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Man charged with trying to extort $250,000 from chef Paula Deen

Food Network television personality Paula Deen at Sloppy Joe's Bar in Key West, Florida July 21, 2012. REUTERS/Andy Newman/Florida Keys News
Food Network television personality Paula Deen at Sloppy Joe's Bar in Key West, Florida July 21, 2012. REUTERS/Andy Newman/Florida Keys News

(Reuters) - A New York man was arrested Friday on charges that he tried to extort $250,000 from celebrity chef Paula Deen over what he said were "true and damning" statements that would cost her a discrimination lawsuit, the FBI said.

Thomas George Paculis, 62, of Newfield, New York, was arrested and charged with extortion, the FBI said in a statement.

Deen, 66, who had a multimillion-dollar enterprise built on books, restaurants, television shows and housewares, has lost about a dozen business deals since a deposition surfaced in which the TV chef admitted to using a racial epithet for black people.

A former employee of Paula Deen Enterprises, Lisa Jackson, is suing Deen and her brother Earl "Bubba" Hiers for racial and sex discrimination in the work place. The video-taped deposition related to the suit was made in May and surfaced in June.

According to an FBI agent's affidavit, Paculis emailed attorneys for both sides in the civil lawsuit on June 24 saying he had "damning" information. The affidavit never specified what information, if any, Paculis had.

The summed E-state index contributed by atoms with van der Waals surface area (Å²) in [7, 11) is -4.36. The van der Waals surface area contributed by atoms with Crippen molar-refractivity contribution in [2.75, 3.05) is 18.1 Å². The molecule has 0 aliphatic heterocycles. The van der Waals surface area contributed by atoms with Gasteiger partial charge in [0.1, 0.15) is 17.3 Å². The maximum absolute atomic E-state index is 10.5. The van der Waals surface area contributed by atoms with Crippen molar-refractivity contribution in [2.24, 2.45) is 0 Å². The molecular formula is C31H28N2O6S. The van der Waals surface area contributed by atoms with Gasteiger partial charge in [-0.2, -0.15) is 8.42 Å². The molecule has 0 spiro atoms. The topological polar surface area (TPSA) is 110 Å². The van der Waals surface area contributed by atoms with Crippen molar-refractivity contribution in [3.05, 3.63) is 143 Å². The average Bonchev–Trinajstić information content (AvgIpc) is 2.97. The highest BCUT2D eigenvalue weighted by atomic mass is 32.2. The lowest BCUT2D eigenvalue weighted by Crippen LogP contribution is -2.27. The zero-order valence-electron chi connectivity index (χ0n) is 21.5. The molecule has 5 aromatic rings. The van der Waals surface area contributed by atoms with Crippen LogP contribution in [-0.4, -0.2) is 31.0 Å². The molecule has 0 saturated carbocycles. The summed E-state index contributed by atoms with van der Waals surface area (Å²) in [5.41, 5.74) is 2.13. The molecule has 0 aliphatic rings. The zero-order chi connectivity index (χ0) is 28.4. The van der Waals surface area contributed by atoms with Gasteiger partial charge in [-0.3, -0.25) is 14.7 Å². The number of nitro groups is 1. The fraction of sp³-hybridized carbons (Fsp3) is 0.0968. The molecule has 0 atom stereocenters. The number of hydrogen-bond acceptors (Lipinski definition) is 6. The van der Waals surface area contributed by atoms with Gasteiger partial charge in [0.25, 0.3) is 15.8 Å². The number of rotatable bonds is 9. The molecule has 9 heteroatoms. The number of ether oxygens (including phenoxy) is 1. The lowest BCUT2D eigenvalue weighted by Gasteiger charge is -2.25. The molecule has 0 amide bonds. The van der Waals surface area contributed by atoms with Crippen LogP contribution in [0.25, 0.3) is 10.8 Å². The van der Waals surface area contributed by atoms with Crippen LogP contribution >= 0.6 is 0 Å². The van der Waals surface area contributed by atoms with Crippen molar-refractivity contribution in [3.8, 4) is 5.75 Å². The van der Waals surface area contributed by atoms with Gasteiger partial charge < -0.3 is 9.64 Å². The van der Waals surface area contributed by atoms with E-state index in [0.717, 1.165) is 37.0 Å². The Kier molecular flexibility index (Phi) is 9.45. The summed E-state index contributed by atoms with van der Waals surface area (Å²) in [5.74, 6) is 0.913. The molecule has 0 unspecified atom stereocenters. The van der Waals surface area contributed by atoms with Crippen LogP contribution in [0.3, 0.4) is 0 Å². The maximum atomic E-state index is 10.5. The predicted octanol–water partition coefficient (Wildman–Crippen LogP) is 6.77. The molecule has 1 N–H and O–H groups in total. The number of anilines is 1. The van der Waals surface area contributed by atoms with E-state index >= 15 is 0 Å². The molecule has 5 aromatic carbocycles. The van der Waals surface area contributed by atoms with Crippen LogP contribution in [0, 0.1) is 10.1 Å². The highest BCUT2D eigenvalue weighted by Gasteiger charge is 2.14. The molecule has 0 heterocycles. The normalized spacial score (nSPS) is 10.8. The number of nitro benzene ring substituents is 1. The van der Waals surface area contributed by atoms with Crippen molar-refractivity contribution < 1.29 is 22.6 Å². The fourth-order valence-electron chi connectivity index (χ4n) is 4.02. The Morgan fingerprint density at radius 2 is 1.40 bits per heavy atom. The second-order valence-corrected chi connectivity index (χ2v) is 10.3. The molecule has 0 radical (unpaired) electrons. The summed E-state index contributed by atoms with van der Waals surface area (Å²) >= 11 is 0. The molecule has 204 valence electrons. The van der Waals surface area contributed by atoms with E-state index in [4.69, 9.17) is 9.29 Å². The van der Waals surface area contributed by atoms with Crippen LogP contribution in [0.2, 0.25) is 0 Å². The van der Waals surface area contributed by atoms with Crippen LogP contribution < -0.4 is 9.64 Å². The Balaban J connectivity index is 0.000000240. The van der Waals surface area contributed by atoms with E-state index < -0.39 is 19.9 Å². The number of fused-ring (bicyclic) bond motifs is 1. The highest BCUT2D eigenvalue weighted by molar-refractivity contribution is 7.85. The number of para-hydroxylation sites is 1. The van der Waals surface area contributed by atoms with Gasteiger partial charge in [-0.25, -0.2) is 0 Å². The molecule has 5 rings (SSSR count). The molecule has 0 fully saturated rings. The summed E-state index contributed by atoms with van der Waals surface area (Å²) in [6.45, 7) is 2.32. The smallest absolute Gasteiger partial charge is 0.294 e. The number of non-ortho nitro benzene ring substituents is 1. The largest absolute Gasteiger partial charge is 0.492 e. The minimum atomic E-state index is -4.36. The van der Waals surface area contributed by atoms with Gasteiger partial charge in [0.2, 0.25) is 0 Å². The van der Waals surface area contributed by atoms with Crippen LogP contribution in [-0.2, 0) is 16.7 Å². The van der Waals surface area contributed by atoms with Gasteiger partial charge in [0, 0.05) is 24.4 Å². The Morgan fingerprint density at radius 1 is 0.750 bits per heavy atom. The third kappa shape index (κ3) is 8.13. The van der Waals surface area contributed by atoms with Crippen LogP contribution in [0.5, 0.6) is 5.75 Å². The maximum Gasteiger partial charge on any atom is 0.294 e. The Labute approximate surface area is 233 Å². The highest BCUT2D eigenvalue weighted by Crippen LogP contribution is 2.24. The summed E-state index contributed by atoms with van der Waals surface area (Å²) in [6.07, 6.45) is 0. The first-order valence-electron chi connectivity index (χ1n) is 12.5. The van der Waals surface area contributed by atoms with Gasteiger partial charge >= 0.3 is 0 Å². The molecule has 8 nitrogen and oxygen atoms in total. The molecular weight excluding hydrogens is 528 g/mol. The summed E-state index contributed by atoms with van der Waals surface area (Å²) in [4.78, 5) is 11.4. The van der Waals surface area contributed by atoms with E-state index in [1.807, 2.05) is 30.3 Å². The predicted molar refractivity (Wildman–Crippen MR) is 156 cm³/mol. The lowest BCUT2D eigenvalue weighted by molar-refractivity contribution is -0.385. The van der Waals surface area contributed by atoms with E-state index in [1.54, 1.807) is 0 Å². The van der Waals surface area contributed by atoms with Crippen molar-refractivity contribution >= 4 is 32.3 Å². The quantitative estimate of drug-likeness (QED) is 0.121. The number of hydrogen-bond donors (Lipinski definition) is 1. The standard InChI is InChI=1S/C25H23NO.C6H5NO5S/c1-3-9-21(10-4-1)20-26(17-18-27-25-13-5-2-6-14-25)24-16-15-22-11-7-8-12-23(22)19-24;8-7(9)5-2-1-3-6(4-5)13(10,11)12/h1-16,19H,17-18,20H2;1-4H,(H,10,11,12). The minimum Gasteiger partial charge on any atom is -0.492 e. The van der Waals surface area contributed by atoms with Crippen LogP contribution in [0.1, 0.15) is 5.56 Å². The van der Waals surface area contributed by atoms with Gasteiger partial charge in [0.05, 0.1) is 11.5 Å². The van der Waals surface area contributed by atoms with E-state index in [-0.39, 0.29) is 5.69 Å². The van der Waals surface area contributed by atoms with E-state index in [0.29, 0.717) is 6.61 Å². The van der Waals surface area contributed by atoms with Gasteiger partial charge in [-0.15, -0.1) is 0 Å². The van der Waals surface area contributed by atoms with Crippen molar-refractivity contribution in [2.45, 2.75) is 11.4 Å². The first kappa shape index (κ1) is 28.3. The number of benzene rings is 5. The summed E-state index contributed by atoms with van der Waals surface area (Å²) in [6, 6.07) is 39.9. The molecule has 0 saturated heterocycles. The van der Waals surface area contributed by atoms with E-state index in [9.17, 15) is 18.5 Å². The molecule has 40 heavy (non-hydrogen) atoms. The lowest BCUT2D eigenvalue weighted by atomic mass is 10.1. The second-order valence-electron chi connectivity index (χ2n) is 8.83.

"The statements are true and damning enough that the case for Jackson will be won on its merit alone," Paculis said in the email he sent to Deen's attorney, Greg Hodges, according to the affidavit.

The email went on to say, "There is a price for such information," and "You can contact me here if you feel it is necessary ... or I can go public and we will see what happens then...," the affidavit said.

Hodges contacted the FBI after receiving the email. The FBI told Hodges to reply to Paculis and they exchanged several emails and then in a telephone call on June 26 Paculis told Hodges he wanted $250,000 not to go to the media, it said.

At the direction of the FBI, Hodges negotiated a reduction in the extortion payment to $200,000 during another call with Paculis the next day, the affidavit said.

Paculis was released on his own recognizance after appearing before a federal magistrate judge in New York on Friday. Because the charges were filed in federal court in Georgia where the attorneys practice, Paculis is scheduled to appear before a federal magistrate judge in Savannah, Georgia, at 9 a.m. EDT on July 16.

(Reporting by David Bailey in Minneapolis; Editing by Lisa Shumaker)

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